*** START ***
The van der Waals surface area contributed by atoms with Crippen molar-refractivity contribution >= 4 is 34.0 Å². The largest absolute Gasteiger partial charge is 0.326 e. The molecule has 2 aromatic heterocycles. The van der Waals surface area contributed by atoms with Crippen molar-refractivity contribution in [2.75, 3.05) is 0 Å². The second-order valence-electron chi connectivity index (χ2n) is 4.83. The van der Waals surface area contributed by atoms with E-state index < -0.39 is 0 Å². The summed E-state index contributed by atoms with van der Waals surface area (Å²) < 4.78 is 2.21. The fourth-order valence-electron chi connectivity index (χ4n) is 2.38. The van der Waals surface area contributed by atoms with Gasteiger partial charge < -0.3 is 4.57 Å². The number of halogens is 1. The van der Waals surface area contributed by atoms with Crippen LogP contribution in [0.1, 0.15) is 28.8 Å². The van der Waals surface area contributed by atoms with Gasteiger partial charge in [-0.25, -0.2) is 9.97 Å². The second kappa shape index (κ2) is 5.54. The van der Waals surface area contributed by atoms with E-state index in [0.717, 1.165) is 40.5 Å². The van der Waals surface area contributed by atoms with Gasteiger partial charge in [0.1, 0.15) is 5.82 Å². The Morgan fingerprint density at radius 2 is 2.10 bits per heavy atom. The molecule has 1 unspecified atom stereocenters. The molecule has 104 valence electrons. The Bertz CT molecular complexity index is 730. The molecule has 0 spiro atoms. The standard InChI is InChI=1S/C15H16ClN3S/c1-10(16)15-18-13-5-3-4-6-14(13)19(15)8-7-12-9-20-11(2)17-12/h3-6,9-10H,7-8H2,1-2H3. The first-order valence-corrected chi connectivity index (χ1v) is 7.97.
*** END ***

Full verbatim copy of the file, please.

The van der Waals surface area contributed by atoms with Crippen molar-refractivity contribution >= 4 is 34.0 Å². The largest absolute Gasteiger partial charge is 0.326 e. The molecule has 2 aromatic heterocycles. The van der Waals surface area contributed by atoms with Crippen molar-refractivity contribution in [2.75, 3.05) is 0 Å². The second-order valence-electron chi connectivity index (χ2n) is 4.83. The van der Waals surface area contributed by atoms with E-state index < -0.39 is 0 Å². The summed E-state index contributed by atoms with van der Waals surface area (Å²) < 4.78 is 2.21. The fourth-order valence-electron chi connectivity index (χ4n) is 2.38. The van der Waals surface area contributed by atoms with Gasteiger partial charge < -0.3 is 4.57 Å². The number of halogens is 1. The van der Waals surface area contributed by atoms with Crippen LogP contribution in [0.1, 0.15) is 28.8 Å². The van der Waals surface area contributed by atoms with Gasteiger partial charge in [-0.25, -0.2) is 9.97 Å². The second kappa shape index (κ2) is 5.54. The van der Waals surface area contributed by atoms with E-state index in [0.717, 1.165) is 40.5 Å². The van der Waals surface area contributed by atoms with Gasteiger partial charge in [0.1, 0.15) is 5.82 Å². The Morgan fingerprint density at radius 2 is 2.10 bits per heavy atom. The molecule has 1 unspecified atom stereocenters. The molecule has 104 valence electrons. The Bertz CT molecular complexity index is 730. The molecule has 0 spiro atoms. The standard InChI is InChI=1S/C15H16ClN3S/c1-10(16)15-18-13-5-3-4-6-14(13)19(15)8-7-12-9-20-11(2)17-12/h3-6,9-10H,7-8H2,1-2H3. The first-order valence-corrected chi connectivity index (χ1v) is 7.97.